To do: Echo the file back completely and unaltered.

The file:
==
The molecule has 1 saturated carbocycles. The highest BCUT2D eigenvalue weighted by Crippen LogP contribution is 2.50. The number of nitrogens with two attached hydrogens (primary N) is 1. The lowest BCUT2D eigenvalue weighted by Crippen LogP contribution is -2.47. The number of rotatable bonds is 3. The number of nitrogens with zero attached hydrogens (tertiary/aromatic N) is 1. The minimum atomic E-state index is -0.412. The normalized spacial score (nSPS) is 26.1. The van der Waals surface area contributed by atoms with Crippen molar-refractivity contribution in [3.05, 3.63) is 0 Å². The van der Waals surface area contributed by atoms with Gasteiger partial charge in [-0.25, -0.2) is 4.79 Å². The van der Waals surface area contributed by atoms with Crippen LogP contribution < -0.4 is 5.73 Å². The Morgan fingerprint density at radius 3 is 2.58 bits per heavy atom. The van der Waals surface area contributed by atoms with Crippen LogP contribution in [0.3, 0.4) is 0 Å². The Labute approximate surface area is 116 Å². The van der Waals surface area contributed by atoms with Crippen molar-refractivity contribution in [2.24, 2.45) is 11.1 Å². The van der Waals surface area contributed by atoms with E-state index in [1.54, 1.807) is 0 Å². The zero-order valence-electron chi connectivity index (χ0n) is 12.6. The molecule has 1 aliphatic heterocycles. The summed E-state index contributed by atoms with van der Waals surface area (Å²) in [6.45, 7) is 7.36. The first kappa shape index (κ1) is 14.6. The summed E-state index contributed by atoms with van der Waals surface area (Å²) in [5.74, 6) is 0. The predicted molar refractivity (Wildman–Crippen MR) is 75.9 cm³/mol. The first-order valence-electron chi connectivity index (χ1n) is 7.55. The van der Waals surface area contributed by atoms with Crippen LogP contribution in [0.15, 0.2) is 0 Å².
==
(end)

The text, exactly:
The molecule has 1 saturated carbocycles. The highest BCUT2D eigenvalue weighted by Crippen LogP contribution is 2.50. The number of nitrogens with two attached hydrogens (primary N) is 1. The lowest BCUT2D eigenvalue weighted by Crippen LogP contribution is -2.47. The number of rotatable bonds is 3. The number of nitrogens with zero attached hydrogens (tertiary/aromatic N) is 1. The minimum atomic E-state index is -0.412. The normalized spacial score (nSPS) is 26.1. The van der Waals surface area contributed by atoms with Crippen molar-refractivity contribution in [3.05, 3.63) is 0 Å². The van der Waals surface area contributed by atoms with Gasteiger partial charge in [-0.25, -0.2) is 4.79 Å². The van der Waals surface area contributed by atoms with Crippen LogP contribution < -0.4 is 5.73 Å². The Morgan fingerprint density at radius 3 is 2.58 bits per heavy atom. The van der Waals surface area contributed by atoms with Crippen LogP contribution in [0.3, 0.4) is 0 Å². The Labute approximate surface area is 116 Å². The van der Waals surface area contributed by atoms with Crippen molar-refractivity contribution in [2.24, 2.45) is 11.1 Å². The van der Waals surface area contributed by atoms with E-state index in [1.54, 1.807) is 0 Å². The zero-order valence-electron chi connectivity index (χ0n) is 12.6. The molecule has 1 aliphatic heterocycles. The summed E-state index contributed by atoms with van der Waals surface area (Å²) in [6.45, 7) is 7.36. The first kappa shape index (κ1) is 14.6. The summed E-state index contributed by atoms with van der Waals surface area (Å²) in [5.74, 6) is 0. The predicted molar refractivity (Wildman–Crippen MR) is 75.9 cm³/mol. The first-order valence-electron chi connectivity index (χ1n) is 7.55. The van der Waals surface area contributed by atoms with Crippen LogP contribution in [0.15, 0.2) is 0 Å².